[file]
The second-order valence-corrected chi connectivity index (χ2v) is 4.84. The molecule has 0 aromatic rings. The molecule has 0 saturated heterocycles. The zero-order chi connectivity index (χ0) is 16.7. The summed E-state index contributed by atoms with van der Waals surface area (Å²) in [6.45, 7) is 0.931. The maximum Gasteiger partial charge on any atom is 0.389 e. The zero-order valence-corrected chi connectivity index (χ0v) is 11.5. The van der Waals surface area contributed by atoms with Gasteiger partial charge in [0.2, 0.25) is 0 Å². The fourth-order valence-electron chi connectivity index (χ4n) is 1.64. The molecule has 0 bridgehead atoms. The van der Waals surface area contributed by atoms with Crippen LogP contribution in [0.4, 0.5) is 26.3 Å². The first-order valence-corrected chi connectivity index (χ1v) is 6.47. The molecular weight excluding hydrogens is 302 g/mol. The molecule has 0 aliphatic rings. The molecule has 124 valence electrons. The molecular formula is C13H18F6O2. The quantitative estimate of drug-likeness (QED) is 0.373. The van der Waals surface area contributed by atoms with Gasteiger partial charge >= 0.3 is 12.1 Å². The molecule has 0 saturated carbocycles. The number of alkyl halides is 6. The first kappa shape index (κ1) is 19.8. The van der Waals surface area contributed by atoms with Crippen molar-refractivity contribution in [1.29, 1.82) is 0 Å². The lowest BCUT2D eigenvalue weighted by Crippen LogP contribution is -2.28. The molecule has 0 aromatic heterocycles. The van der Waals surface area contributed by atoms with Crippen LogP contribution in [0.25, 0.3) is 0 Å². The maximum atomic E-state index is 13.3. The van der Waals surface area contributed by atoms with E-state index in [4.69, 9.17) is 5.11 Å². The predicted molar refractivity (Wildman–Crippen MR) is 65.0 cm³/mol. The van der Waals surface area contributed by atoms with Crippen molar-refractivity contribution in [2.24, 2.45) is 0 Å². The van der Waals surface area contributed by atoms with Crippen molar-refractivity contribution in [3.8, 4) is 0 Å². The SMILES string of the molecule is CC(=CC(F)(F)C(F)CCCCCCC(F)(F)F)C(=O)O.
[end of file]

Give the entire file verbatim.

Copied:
The second-order valence-corrected chi connectivity index (χ2v) is 4.84. The molecule has 0 aromatic rings. The molecule has 0 saturated heterocycles. The zero-order chi connectivity index (χ0) is 16.7. The summed E-state index contributed by atoms with van der Waals surface area (Å²) in [6.45, 7) is 0.931. The maximum Gasteiger partial charge on any atom is 0.389 e. The zero-order valence-corrected chi connectivity index (χ0v) is 11.5. The van der Waals surface area contributed by atoms with Gasteiger partial charge in [0.2, 0.25) is 0 Å². The fourth-order valence-electron chi connectivity index (χ4n) is 1.64. The molecule has 0 bridgehead atoms. The van der Waals surface area contributed by atoms with Crippen LogP contribution in [0.4, 0.5) is 26.3 Å². The first-order valence-corrected chi connectivity index (χ1v) is 6.47. The molecular weight excluding hydrogens is 302 g/mol. The molecule has 0 aliphatic rings. The molecule has 124 valence electrons. The molecular formula is C13H18F6O2. The quantitative estimate of drug-likeness (QED) is 0.373. The van der Waals surface area contributed by atoms with Gasteiger partial charge >= 0.3 is 12.1 Å². The molecule has 0 saturated carbocycles. The number of alkyl halides is 6. The first kappa shape index (κ1) is 19.8. The van der Waals surface area contributed by atoms with Crippen molar-refractivity contribution in [1.29, 1.82) is 0 Å². The lowest BCUT2D eigenvalue weighted by Crippen LogP contribution is -2.28. The molecule has 0 aromatic heterocycles. The van der Waals surface area contributed by atoms with Crippen LogP contribution in [0.25, 0.3) is 0 Å². The maximum atomic E-state index is 13.3. The van der Waals surface area contributed by atoms with E-state index in [4.69, 9.17) is 5.11 Å². The predicted molar refractivity (Wildman–Crippen MR) is 65.0 cm³/mol. The van der Waals surface area contributed by atoms with Crippen molar-refractivity contribution in [2.24, 2.45) is 0 Å². The van der Waals surface area contributed by atoms with Crippen molar-refractivity contribution in [3.8, 4) is 0 Å². The SMILES string of the molecule is CC(=CC(F)(F)C(F)CCCCCCC(F)(F)F)C(=O)O.